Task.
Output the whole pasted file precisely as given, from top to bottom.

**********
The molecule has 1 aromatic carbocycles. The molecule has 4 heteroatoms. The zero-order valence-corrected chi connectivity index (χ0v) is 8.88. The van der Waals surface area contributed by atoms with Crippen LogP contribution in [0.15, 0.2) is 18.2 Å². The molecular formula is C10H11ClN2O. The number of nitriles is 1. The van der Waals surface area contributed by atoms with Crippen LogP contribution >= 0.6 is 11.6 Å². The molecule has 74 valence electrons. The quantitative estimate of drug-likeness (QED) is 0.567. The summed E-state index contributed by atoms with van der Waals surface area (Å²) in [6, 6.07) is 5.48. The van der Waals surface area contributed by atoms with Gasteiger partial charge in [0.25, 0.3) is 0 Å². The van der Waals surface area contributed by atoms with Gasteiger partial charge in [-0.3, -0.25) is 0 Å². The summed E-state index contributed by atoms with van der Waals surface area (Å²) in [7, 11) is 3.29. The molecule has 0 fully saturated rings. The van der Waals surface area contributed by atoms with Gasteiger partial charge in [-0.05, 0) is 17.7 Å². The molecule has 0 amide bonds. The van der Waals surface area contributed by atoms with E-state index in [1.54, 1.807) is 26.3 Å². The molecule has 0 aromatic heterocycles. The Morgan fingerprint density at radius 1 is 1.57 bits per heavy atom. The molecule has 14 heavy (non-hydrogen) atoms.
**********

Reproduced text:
The molecule has 1 aromatic carbocycles. The molecule has 4 heteroatoms. The zero-order valence-corrected chi connectivity index (χ0v) is 8.88. The van der Waals surface area contributed by atoms with Crippen LogP contribution in [0.15, 0.2) is 18.2 Å². The molecular formula is C10H11ClN2O. The number of nitriles is 1. The van der Waals surface area contributed by atoms with Crippen LogP contribution >= 0.6 is 11.6 Å². The molecule has 74 valence electrons. The quantitative estimate of drug-likeness (QED) is 0.567. The summed E-state index contributed by atoms with van der Waals surface area (Å²) in [6, 6.07) is 5.48. The van der Waals surface area contributed by atoms with Gasteiger partial charge in [0.25, 0.3) is 0 Å². The van der Waals surface area contributed by atoms with Gasteiger partial charge in [-0.3, -0.25) is 0 Å². The summed E-state index contributed by atoms with van der Waals surface area (Å²) in [7, 11) is 3.29. The molecule has 0 fully saturated rings. The van der Waals surface area contributed by atoms with Gasteiger partial charge in [-0.05, 0) is 17.7 Å². The molecule has 0 amide bonds. The van der Waals surface area contributed by atoms with E-state index in [1.54, 1.807) is 26.3 Å². The molecule has 0 aromatic heterocycles. The Morgan fingerprint density at radius 1 is 1.57 bits per heavy atom. The molecule has 14 heavy (non-hydrogen) atoms.